Basil Northam, who taught special education at Seaford High School when the field was in its infancy, died on Dec. 27 at his home in Southold. He was 89. Northam devoted his life to studying the poet Walt Whitman and Long Island’s native and natural history.
Bruce Northam, a travel writer and one of Basil’s three sons, recalled his father as a true naturalist, with binoculars and hand lenses at the ready, and a man who was enthralled with existential philosophy.
“We always had a copy of ‘Leaves of Grass’ around the house,” Bruce said. “It was our coffee table book.”
Northam received degrees from Emerson, Adelphi and Hofstra, and retired from teaching at age 55.
Steve Bongiovi, secretary of the Seaford Historical Society and a former Seaford High English teacher, said he knew Northam only briefly, because they taught in different departments at different times. Bongiovi added, however, that Northam was renowned throughout the building as Seaford’s special education program pioneer. He usually taught eight to 10 children with emotional or physical challenges.
“He was a remarkable man,” Bongiovi said. “Patient, kind, understanding and a great colleague.”
He was also the go-to guy for conversations about Long Island’s natural history during his tenure, Bongiovi said, adding, “I’ve only begun to appreciate now, as a member of the historical society, how much he knew and what he did.”
Toward the end of Northam’s life, the historical society came across a packet of his notes, maps and documents. With them, members of the organization learned more about Native American history on Long Island, including the location of shell banks in the area, as well as Chief Tackapausha’s burial location.
“His knowledge that he passed on about the Native American population was very revealing,” Bongiovi said. “He implies, or at least surmises, that it actually goes back thousands of years in this region.”
Northam wrote that the area that is now Seaford was used as a manufacturing site for wampum, the currency used by Native American tribes. There they collected shellfish, cooked them for food and saved the shells, which became wampum. Bruce recalled that his father knew where Native Americans used to live on Long Island, and unearthed artifacts that he brought home and into his classroom.
“We always had arrowheads all over the house,” Bruce said.
Before the Walt Whitman Birthplace Historical Site was founded, Bruce said, his father was captivated by the work of Whitman and other transcendentalists such as Ralph Waldo Emerson and Henry David Thoreau.
“When my dad was at Hofstra,” Bruce said, “he heard that they were going to demolish the birthplace, and he went door to door in order to save it. That led him to being a trustee at the Birthplace Association.”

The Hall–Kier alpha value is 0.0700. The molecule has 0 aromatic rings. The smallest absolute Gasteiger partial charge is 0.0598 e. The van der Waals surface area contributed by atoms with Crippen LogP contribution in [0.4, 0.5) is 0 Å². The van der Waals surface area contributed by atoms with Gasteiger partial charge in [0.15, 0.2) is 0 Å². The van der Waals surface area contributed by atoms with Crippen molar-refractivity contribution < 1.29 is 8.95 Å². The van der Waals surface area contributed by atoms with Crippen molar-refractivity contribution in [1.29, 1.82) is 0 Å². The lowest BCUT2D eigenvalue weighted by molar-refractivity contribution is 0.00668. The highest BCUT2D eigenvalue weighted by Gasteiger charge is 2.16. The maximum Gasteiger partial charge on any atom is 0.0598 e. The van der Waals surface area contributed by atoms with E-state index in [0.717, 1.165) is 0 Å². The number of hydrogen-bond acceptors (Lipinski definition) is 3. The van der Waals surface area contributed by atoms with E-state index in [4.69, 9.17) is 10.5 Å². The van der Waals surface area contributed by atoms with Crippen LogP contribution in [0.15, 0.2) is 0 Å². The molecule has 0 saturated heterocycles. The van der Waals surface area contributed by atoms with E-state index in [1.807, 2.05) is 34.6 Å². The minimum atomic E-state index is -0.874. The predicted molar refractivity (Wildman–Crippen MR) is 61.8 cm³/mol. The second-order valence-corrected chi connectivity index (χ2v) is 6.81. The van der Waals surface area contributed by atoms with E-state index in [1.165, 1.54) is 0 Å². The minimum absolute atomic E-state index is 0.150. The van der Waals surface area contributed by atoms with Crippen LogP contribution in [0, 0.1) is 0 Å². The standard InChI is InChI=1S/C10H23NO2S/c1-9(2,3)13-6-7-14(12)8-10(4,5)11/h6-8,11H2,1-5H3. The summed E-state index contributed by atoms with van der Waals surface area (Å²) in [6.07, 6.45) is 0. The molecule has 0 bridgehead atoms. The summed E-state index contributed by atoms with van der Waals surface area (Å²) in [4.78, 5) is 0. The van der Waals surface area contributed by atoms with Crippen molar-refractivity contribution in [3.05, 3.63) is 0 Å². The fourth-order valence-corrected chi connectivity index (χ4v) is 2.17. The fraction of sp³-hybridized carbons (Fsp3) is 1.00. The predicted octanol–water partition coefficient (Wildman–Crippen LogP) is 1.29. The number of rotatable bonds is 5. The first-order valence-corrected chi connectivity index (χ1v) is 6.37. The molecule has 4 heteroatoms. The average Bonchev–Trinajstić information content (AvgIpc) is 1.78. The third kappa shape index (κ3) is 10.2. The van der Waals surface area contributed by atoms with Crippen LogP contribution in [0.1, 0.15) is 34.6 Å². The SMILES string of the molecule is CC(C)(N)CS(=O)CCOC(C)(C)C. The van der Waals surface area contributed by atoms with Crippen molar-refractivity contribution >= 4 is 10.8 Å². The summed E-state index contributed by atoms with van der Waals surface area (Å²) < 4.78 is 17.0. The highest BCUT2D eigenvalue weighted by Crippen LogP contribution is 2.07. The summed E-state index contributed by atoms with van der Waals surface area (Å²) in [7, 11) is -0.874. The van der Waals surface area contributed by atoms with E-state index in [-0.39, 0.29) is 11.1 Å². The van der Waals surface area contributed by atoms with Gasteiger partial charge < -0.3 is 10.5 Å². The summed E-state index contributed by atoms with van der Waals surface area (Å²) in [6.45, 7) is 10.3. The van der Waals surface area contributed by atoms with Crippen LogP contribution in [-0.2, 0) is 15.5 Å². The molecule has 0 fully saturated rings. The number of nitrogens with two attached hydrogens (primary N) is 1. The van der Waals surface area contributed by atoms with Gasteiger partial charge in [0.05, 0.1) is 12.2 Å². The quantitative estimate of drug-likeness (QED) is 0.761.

Bruce also described his father’s love for Jayne’s Hill — one of Whitman’s favorite locales, in Suffolk County’s West Hills — ever since his father went there with his parents for a family outing in the mid-1930s. It was where Basil proposed to his wife, Johanna, and where he affixed a plaque to a boulder inscribed with a tribute to Whitman.
“The day that the Vietnam War ended,” Bruce added, “because my father was tortured by it, like every liberal, left-leaning person at the time, he packed his sleeping bag and went to spend the night on Jayne’s Hill.”
Ultimately, his father was one of the reasons why Bruce took up travel writing, and his latest book, “The Directions to Happiness: A 135-Country Quest for Life Lessons,” includes several anecdotes and lessons from his father.
"My father taught me that you don’t have to fly halfway around the world to have a travel experience,” Bruce said.
Although Northam’s notes on Seaford and his contributions to the Walt Whitman site are well documented, there is one piece of his work that the historical society has yet to discover: a film titled “The History of Seaford.”
In the film, according to his notes, Northam interviewed several of the hamlet’s oldest residents at the time. He noted that he gave a copy of the film to the Long Island Studies Institute in the early 1970s.
“I have so much ‘junk,’” he wrote, “that it is beginning to overwhelm me and I never use a computer. I have tapes and I have tapes.”
Asked about the film, Johanna Northam said her husband had given a copy to an unknown Seaford resident. But the historical society has yet to find a copy of it, which Bongiovi said was a testament to Basil’s legacy as a natural historian.
“Even in creating that film, he showed a deep, abiding love of Seaford,” Bongiovi said, “and left a legacy that we would love to cherish, extend and offer to the current generation.”
Despite the fact that the film’s whereabouts are unknown, Bongiovi said he believed Northam had made great contributions to the historical society’s work. Bongiovi said he envisioned a special rotating display in the society’s museum, with one exhibition dedicated to Northam’s research.
Bruce Northam said he was thrilled to find out about this potential plan. “I think it would be an incredible tribute to my father, because his main goal in life was to make the world a better place,” he said, “and Long Island was the place he knew best.”